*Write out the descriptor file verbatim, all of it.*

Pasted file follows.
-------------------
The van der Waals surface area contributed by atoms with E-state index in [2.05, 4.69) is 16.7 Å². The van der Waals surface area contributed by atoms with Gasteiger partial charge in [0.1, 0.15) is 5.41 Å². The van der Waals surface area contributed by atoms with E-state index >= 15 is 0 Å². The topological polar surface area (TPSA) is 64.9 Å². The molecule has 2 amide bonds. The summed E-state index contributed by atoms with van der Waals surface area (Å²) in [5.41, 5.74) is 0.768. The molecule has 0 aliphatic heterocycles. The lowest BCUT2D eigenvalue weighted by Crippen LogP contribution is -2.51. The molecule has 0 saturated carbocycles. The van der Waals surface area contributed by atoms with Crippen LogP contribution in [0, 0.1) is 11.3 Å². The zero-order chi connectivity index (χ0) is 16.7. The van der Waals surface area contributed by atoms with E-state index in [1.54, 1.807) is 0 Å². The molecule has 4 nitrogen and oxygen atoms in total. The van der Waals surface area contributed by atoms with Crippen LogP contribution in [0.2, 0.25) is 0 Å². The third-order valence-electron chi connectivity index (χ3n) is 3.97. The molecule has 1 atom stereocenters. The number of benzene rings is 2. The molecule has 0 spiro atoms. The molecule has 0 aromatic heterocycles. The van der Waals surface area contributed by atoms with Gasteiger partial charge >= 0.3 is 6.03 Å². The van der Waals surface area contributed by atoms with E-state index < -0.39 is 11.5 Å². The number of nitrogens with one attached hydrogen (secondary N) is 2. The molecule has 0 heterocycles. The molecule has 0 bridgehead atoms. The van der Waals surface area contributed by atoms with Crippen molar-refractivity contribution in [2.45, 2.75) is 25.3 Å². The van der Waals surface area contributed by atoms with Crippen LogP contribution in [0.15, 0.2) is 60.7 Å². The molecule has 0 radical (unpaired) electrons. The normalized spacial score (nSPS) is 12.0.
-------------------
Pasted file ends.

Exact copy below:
The van der Waals surface area contributed by atoms with E-state index in [2.05, 4.69) is 16.7 Å². The van der Waals surface area contributed by atoms with Gasteiger partial charge in [0.1, 0.15) is 5.41 Å². The van der Waals surface area contributed by atoms with E-state index >= 15 is 0 Å². The topological polar surface area (TPSA) is 64.9 Å². The molecule has 2 amide bonds. The summed E-state index contributed by atoms with van der Waals surface area (Å²) in [5.41, 5.74) is 0.768. The molecule has 0 aliphatic heterocycles. The lowest BCUT2D eigenvalue weighted by Crippen LogP contribution is -2.51. The molecule has 0 saturated carbocycles. The van der Waals surface area contributed by atoms with Crippen LogP contribution in [0, 0.1) is 11.3 Å². The zero-order chi connectivity index (χ0) is 16.7. The van der Waals surface area contributed by atoms with E-state index in [1.54, 1.807) is 0 Å². The molecule has 4 nitrogen and oxygen atoms in total. The van der Waals surface area contributed by atoms with Crippen LogP contribution in [0.2, 0.25) is 0 Å². The third-order valence-electron chi connectivity index (χ3n) is 3.97. The molecule has 1 atom stereocenters. The number of benzene rings is 2. The molecule has 0 spiro atoms. The molecule has 0 aromatic heterocycles. The van der Waals surface area contributed by atoms with Gasteiger partial charge >= 0.3 is 6.03 Å². The van der Waals surface area contributed by atoms with E-state index < -0.39 is 11.5 Å². The number of nitrogens with one attached hydrogen (secondary N) is 2. The molecule has 0 heterocycles. The molecule has 0 bridgehead atoms. The van der Waals surface area contributed by atoms with Crippen molar-refractivity contribution in [2.45, 2.75) is 25.3 Å². The van der Waals surface area contributed by atoms with Crippen LogP contribution in [0.15, 0.2) is 60.7 Å². The molecule has 0 radical (unpaired) electrons. The normalized spacial score (nSPS) is 12.0.